Love at First Sight

1939 Pontiac Coupe
Have you ever fallen in love with an inanimate object?  I can honestly say I have in the past - an old windup clock, a gauzy vintage dress from the 1920's, an antique armoire.  Usually, I fall in love with things I can just barely afford or can somehow scrape cash together to take it home with me.  But this time was different.  This is a 1939 Pontiac Coupe that I spotted at the Good Guys Lone Star Nationals at the Texas Motor Speedway in Fort Worth last weekend.   I'd never been to a car show like this one!  There were muscle cars, beautiful old cars from the fifties, bigger than you could ever imagine station wagons, an old school bus and my new favorite - the rat rods.  I swear, by the time I left that place at the end of the day I had a "happy headache".  And I had an ache in my heart because I had to walk away from this beauty.

Love the cracks in the steering wheel.

Isn't this hood ornament perfection?

You can see the famed Silver Streak in this shot.

Love the simplicity in the design here.
The sign on the car read:
1939 Pontiac Coupe
Barn Find, Always Garaged
6 Cylinder
Original Motor, Doesn't Run
Donald Greer
(817) 228-1411

Gosh, if I just had a spare $6,500 stashed somewhere.....  And a friend who is a mechanic....  And the extra cash it would take to get it to run....   Yeah, that would be awesome!  I can see myself driving this lovely machine.

Here's a little history about Pontiac from Edmund's:

Pontiac originated as the Oakland Car Company of Pontiac, Michigan, in 1907; it was founded by Edward Murphy. Acquired by General Motors in 1909, Oakland introduced the first Pontiac vehicle in 1926. Dubbed the "Chief of the Sixes," the car was powered by a six-cylinder engine and made its debut at that year's New York auto show. It was so successful that the Oakland name was phased out in favor of Pontiac, the name of an 18th-century chief of the Ottawa Indians. Throughout the 1930s and '40s Pontiac made coupes, sedans and wagons in the low-to-mid price ranges. A unique styling cue of Pontiac cars from the mid-'30s to the mid-'50s was known as "Silver Streak," a set of art-deco-inspired chrome "speed lines" that ran up over the length of the hood to the base of the windshield.
Well, a girl can dream, right?  I mean, that's where it all begins in a dream.


Todd W. White said...

This was my dad's car! He bought it in 1952 from his Petty Officer in the Navy when he was stationed in Washington state, living on Whidbey Island there. It was originally from San Francisco, and had no heater when he bought it. He fully rebuilt it mechanically and drove it home to Oklahoma and married my mother. They loaded it up and drove it back to Washington. They made 1 more round trip in it back to Oklahoma, then one last trip down to Bartlesville, Oklahoma, where they settled after dad got out of the Navy and took a job with Cities Service Oil Company there.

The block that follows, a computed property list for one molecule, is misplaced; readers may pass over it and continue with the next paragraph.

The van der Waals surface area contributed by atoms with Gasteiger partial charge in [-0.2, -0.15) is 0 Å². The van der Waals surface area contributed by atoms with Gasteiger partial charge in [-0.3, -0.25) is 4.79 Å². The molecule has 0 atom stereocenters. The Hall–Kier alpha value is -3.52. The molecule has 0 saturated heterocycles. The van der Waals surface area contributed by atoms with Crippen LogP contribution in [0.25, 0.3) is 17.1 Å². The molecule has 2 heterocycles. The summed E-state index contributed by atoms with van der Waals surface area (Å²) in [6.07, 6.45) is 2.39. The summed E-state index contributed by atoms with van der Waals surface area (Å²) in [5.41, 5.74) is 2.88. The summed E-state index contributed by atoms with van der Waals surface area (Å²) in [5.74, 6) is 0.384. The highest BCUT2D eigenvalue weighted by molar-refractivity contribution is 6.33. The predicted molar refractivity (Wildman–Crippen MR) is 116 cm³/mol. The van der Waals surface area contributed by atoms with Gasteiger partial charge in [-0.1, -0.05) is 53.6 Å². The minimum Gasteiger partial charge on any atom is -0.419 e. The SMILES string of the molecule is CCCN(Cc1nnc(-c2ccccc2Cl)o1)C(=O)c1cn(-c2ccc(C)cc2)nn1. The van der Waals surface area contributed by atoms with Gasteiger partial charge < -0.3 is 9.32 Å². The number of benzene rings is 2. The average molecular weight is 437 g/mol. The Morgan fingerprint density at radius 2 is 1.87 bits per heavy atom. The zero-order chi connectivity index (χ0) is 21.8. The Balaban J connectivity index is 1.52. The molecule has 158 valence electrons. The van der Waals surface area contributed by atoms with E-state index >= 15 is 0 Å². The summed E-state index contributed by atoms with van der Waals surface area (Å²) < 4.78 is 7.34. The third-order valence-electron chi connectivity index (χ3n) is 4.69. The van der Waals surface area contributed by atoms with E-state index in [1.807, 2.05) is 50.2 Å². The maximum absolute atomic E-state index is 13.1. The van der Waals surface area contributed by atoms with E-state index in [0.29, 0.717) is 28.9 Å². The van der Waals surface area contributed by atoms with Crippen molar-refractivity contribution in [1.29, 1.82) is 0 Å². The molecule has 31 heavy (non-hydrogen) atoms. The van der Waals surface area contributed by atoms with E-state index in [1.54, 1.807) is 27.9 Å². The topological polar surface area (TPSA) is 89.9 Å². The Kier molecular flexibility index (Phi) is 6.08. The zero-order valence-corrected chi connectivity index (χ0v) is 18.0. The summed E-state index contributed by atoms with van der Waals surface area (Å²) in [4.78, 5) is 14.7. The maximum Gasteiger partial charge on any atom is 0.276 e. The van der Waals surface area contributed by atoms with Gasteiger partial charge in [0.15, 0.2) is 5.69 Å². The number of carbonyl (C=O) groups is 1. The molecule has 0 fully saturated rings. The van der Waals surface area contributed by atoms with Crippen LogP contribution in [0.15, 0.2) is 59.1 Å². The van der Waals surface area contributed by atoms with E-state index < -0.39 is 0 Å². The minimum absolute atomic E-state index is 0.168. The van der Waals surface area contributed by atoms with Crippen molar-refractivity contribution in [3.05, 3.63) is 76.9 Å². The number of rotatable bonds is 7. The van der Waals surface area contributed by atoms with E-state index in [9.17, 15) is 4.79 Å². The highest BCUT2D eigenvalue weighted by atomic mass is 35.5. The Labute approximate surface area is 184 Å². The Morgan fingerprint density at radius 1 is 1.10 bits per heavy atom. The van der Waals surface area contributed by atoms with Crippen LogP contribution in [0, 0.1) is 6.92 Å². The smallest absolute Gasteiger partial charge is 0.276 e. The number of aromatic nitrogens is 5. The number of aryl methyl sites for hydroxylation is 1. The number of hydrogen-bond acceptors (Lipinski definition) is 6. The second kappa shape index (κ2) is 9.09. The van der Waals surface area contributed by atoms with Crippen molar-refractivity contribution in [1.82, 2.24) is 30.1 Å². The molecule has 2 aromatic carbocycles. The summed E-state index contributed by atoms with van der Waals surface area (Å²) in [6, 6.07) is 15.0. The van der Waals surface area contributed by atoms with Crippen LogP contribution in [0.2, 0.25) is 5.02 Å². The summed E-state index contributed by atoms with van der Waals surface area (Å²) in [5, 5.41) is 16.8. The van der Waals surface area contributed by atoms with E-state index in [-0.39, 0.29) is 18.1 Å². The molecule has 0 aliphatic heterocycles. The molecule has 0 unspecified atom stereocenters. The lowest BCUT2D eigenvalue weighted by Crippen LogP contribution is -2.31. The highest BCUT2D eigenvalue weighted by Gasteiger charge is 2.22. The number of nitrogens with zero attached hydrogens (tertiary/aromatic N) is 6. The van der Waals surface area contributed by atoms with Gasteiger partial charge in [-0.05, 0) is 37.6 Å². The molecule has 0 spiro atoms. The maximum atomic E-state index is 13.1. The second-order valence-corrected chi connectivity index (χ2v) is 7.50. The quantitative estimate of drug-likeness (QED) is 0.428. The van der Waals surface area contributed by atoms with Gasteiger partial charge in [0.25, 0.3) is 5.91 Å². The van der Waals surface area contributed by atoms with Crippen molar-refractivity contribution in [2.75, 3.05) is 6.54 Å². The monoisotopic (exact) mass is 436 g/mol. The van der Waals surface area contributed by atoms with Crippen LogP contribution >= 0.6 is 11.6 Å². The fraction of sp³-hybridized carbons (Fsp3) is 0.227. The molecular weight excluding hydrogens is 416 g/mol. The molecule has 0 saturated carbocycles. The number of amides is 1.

My brother and I were born 2 years apart in Bartlesville, and we have pictures of the nurse handing each of us to Mom in "The Pontiac" at the hospital.

Dad taught me how to work on cars using The Pontiac. I learned to drive in The Pontiac. Dad drove it to work for years.

Dad got sick while I was in high school, and began to suffer from dementia. When I was in college, he traded The Pontiac for new carpet for Mom for our home (we had moved to Tulsa in the mid-60s). Mom called to tell me - she didn't have the heart to tell Dad she wished he'd kept The Pontiac. We both cried that day...

I found The Pontiac when I was living in Ft. Worth, Texas in the late 80s - it had been purchased by a guy who was going to chop it up and make a hor rod out of it, but he'd decided he was going to chop up an Oldsmobile instead. So, he had it for sale (this was before the internet) in the local shopper newspaper. I took my two kids - then very young - out to see it, and he let me take them around the block in it. He wanted $5,000 for it, which I didn't have, and wasn't interested in holding it and letting me pay it out.

We left saddened.

It turns out that he didn't do anything with The Pontiac - it sat there until it came up for sale where you found it. You saw it exactly as I saw it the last time I drove it - just like it was when Dad traded it for the carpet.

I contacted the people who got it - they sold it to someone else who was supposed to restore it. I pled with them to give the new owner my name and have him call me - I had so much to tell him about The Pontiac - but they hemmed and hawed, finally telling me they would. The new owner never called.

I would love to know what happened to The Pontiac - until I find it again, I have your wonderful pictures to remind me of it, and have saved them onto my computer as a reminder of my parents and all of the good times we had in The Pontiac....

Todd W. White
Sapulpa, Oklahoma

Anna Dykema said...

Mr. White - I am so pleased you were able to find this post and that you recognized your family car! Thank you so much for reaching out to me about it. I hope some day the present owner gets back in touch with you. If you do make contact, please keep me apprised. I would love to hear all about it. Thanks again for reaching out. - Anna